A combination of grand symphonic and intimate chamber music, plus famous musical guests and soloists from the orchestra's own ranks, make the Berliner Philharmoniker's concerts in Baden-Baden very special indeed. “In Baden-Baden it’s great for us to be able to do so much chamber music and other things,” said Sir Simon Rattle.
From Johann Sebastian Bach to Ligeti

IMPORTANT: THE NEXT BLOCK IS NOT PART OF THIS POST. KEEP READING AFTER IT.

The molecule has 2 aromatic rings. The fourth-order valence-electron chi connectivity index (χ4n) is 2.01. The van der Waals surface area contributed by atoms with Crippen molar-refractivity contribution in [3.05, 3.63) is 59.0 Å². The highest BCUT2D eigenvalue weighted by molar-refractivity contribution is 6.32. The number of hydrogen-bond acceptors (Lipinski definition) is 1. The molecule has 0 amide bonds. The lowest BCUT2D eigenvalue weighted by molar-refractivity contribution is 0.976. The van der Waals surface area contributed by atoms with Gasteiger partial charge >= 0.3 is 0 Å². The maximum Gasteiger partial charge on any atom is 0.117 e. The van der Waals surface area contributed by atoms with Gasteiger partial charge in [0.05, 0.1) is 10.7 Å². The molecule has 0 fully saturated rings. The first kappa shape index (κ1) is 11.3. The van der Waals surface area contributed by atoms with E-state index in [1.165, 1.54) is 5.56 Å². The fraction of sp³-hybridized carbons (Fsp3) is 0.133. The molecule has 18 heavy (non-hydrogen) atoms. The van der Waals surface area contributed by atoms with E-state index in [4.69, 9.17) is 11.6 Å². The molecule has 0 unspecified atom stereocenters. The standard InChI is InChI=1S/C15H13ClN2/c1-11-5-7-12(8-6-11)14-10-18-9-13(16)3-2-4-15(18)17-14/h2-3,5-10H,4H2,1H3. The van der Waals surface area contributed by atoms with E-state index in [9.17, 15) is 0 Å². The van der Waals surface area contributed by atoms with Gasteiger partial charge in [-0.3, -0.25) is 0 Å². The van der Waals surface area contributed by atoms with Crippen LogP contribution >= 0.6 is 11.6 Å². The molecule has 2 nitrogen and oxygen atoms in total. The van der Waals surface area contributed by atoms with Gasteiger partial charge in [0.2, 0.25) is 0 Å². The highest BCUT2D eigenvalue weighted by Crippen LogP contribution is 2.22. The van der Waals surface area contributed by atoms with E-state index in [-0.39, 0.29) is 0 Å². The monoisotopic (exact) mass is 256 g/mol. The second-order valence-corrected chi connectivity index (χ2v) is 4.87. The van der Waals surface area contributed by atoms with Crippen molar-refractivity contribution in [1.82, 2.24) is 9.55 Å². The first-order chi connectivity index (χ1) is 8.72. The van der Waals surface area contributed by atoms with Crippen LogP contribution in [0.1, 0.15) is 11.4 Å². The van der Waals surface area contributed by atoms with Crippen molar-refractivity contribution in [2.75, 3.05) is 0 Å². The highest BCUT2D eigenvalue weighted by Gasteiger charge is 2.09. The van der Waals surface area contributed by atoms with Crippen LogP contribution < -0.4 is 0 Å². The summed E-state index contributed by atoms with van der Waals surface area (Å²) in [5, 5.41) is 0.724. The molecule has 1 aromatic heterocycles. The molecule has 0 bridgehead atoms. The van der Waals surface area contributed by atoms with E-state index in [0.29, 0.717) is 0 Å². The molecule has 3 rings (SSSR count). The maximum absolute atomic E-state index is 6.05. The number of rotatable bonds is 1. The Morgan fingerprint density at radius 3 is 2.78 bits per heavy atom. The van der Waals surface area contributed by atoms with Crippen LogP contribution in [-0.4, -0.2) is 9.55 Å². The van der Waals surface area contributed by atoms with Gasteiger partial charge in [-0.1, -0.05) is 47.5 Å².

The musical counterpart to Giacomo Puccini's tragic opera Manon Lescaut is Johann Sebastian Bach's Baroque St John Passion, directed by Peter Sellars. In addition to Mark Padmore (Evangelist) and Roderick Williams (Jesus), the soloists also include Camilla Tilling, Magdalena Kožená, Topi Lehtipuu and Christian Gerhaher. The choral forces are supplied by the Rundfunkchor Berlin, rehearsed by choir master Simon Halsey, and the conductor is Sir Simon Rattle. For the 2014 Easter Festival, the Berliner Philharmoniker have invited Zubin Mehta as guest conductor who has included Richard Strauss' tone poem Ein Heldenleben and Beethoven's Fifth Piano Concerto in the programme. The soloist is Yefim Bronfman: “It is an overwhelming feeling to play this famous concerto!” Anne-Sophie Mutter presents a no less famous concertante work: Brahms' highly virtuoso Violin Concerto. In this concert, conducted by Rattle, the programme also includes Ligeti's revolutionary atmosphères and Stravinsky's orchestral piece Le Sacre du printemps in addition to Wagner's Lohengrin prelude. Those three works are also in the Philharmonic concert in which Sol Gabetta takes the solo part in Edward Elgar's reverential Cello Concerto. The cellist is particularly fond of this work: “You have to empathize with and be able to express the world of emotions that Elgar experienced in the period at the end of the First World War.”